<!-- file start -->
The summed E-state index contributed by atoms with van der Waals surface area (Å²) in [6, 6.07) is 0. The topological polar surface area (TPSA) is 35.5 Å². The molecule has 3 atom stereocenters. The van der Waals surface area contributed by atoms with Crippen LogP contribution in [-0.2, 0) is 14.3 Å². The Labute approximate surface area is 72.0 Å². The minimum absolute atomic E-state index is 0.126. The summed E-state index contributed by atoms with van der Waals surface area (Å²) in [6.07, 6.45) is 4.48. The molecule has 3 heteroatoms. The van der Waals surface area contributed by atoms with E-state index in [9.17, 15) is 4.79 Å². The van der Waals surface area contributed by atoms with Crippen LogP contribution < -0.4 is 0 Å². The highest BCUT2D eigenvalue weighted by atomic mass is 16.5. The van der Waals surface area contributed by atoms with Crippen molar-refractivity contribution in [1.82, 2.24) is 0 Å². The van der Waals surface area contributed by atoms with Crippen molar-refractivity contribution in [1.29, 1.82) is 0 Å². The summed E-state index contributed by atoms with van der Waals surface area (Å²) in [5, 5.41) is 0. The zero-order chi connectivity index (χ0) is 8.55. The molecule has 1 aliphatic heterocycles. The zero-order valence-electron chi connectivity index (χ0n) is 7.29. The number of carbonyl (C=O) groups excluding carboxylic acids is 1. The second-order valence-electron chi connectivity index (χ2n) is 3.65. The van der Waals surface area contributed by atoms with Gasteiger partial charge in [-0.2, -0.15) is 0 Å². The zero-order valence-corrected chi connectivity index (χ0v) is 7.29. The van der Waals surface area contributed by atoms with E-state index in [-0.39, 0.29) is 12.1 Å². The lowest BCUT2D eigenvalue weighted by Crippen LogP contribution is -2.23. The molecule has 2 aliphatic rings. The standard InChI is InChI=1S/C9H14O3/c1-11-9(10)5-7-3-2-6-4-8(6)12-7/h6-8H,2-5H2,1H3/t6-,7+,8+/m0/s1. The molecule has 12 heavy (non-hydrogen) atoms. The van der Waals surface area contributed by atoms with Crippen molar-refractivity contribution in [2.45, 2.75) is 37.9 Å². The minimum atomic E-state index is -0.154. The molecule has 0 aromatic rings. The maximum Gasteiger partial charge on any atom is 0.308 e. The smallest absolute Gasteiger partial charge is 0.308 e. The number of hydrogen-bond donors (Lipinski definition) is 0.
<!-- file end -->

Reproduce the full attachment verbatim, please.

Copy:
The summed E-state index contributed by atoms with van der Waals surface area (Å²) in [6, 6.07) is 0. The topological polar surface area (TPSA) is 35.5 Å². The molecule has 3 atom stereocenters. The van der Waals surface area contributed by atoms with Crippen LogP contribution in [-0.2, 0) is 14.3 Å². The Labute approximate surface area is 72.0 Å². The minimum absolute atomic E-state index is 0.126. The summed E-state index contributed by atoms with van der Waals surface area (Å²) in [6.07, 6.45) is 4.48. The molecule has 3 heteroatoms. The van der Waals surface area contributed by atoms with E-state index in [9.17, 15) is 4.79 Å². The van der Waals surface area contributed by atoms with Crippen LogP contribution < -0.4 is 0 Å². The highest BCUT2D eigenvalue weighted by atomic mass is 16.5. The van der Waals surface area contributed by atoms with Crippen molar-refractivity contribution in [1.82, 2.24) is 0 Å². The van der Waals surface area contributed by atoms with Crippen molar-refractivity contribution in [1.29, 1.82) is 0 Å². The summed E-state index contributed by atoms with van der Waals surface area (Å²) in [5, 5.41) is 0. The zero-order chi connectivity index (χ0) is 8.55. The molecule has 1 aliphatic heterocycles. The zero-order valence-electron chi connectivity index (χ0n) is 7.29. The number of carbonyl (C=O) groups excluding carboxylic acids is 1. The second-order valence-electron chi connectivity index (χ2n) is 3.65. The van der Waals surface area contributed by atoms with Gasteiger partial charge in [-0.2, -0.15) is 0 Å². The zero-order valence-corrected chi connectivity index (χ0v) is 7.29. The van der Waals surface area contributed by atoms with E-state index in [-0.39, 0.29) is 12.1 Å². The lowest BCUT2D eigenvalue weighted by Crippen LogP contribution is -2.23. The molecule has 2 aliphatic rings. The standard InChI is InChI=1S/C9H14O3/c1-11-9(10)5-7-3-2-6-4-8(6)12-7/h6-8H,2-5H2,1H3/t6-,7+,8+/m0/s1. The molecule has 12 heavy (non-hydrogen) atoms. The van der Waals surface area contributed by atoms with Crippen molar-refractivity contribution in [2.45, 2.75) is 37.9 Å². The minimum atomic E-state index is -0.154. The molecule has 0 aromatic rings. The maximum Gasteiger partial charge on any atom is 0.308 e. The smallest absolute Gasteiger partial charge is 0.308 e. The number of hydrogen-bond donors (Lipinski definition) is 0.